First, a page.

Saturday, December 10, 2011


If the Ministry is concerned to know Derek Hoare's capacity to parent three children, why not within a five month period state that? Make that happen. What is so fundamentally wrong with the people engaged in this work that the obvious is not apparent?

If you were participating in a parental capacity assessment, would you know what to expect? Have you already been through one of these?

There are several components to an assessment but certainly the elemental interview will subject you to a series of questions which can either appear conventional and non-threatening or if you are nervous to entrust your future to the psychologist who administers the test, they will be unsettling and worrisome.

The psychologist engaged by Child Protection may not develop the questions unilaterally but often a case worker or a team of child protection case workers suggests the questions for which they want to have answers. The parents are customarily presented with these questions in advance of the meeting with the psychologist. If you have had a PCA done, do these questions reflect your experience?

Keeping in mind that this is an assessment of capability to parent, rather than an assessment of parents' relationship with the MCFD Director and protection workers, what questions would be appropriate to ask a parent whose parental capabilities are in question? Here are sample questions that might be posed to Derek Hoare given his daughter's history with the MCFD and in school over recent years.
  1. I am sure that SWs want to hear how convincingly Derek can express his desire and ability to care for his three children, and that will be a question that is asked.
  2. Can Derek express assurances that he is able to and determined to provide reasonable safety from injury for his children?
  3. Can the Derek supply substantive evidence that he possesses the necessary resources to securely parent three children (resources: financial, residential, family relationships, community)?
  4. Does Derek believe that he not only can but that he will work collaboratively with the Ministry to make certain the safety and health of his children?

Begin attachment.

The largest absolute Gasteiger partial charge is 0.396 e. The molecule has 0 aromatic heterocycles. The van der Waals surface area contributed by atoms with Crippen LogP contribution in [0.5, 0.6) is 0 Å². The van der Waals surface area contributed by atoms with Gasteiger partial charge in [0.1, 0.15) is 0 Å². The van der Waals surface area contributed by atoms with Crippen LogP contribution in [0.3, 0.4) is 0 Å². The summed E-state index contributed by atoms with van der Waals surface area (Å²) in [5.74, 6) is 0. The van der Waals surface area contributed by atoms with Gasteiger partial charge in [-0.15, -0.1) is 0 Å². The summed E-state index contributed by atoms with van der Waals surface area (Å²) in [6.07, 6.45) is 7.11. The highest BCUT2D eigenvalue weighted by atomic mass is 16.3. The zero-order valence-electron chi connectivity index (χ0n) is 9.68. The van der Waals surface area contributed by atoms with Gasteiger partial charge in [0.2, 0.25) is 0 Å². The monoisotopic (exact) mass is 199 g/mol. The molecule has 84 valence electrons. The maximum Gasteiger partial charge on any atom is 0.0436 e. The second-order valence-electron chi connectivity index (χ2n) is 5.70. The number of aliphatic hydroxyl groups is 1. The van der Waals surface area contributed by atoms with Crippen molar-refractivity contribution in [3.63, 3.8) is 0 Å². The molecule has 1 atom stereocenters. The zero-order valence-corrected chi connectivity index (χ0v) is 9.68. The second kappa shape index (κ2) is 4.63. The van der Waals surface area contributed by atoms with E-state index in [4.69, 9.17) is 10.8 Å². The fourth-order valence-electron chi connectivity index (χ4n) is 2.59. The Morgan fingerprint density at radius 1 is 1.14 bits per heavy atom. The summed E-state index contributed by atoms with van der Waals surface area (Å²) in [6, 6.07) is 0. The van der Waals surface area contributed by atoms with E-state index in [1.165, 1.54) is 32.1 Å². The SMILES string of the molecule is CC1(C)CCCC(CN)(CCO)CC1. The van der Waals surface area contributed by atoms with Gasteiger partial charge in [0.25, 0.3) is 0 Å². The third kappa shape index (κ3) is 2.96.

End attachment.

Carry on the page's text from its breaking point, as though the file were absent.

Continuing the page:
5. Do Derek have a reliable and responsive resource network upon which he can and will call when and if the demands of parenting three children becomes strained?
  6. Is Derek able to present a demonstrable plan for a home setting, facilities and environment/atmosphere that speaks effectively to child safety, practicality and health?
  7. Has Derek adequately considered the needs of his children, specially two children with special needs, and is he able to attend to these needs?
  8. When and if one of the children has an appointment with a medical professional for any reason, can Derek provide assurance that he will listen to and follow medical recommendations concerning that child’s needs?
  9. Does Derek express an openness and a willingness to follow forthcoming recommendations with regard to further requisite activities and/or resources that will possibly derive from the Parental Capability Assessment?
There are questions that it will not be appropriate to pose to Derek. This is an assessment of parenting capacity. Derek's lawyer should advise him and should intermediate this aspect of the pre-PCA agreement.
If you are a parent who has done one of these assessments, did you receive the questions prior to answering them, and was your lawyer permitted to contest the use of any question that was deemed inappropriate? And are these questions similar to those asked of you? Or were there other kinds of questions?

1 comment:

  1. I would only like to say that I wish I had found this 8 months ago when my children were taken from my by CAS (Canada. To have had a model to work with would have been very helpful. My children have since been returned 4 months ago as a direct result of working with the CAS - some days still an ongoing struggle. This has been helpful further changing my personal understanding of parenting.

    Thank you.SH


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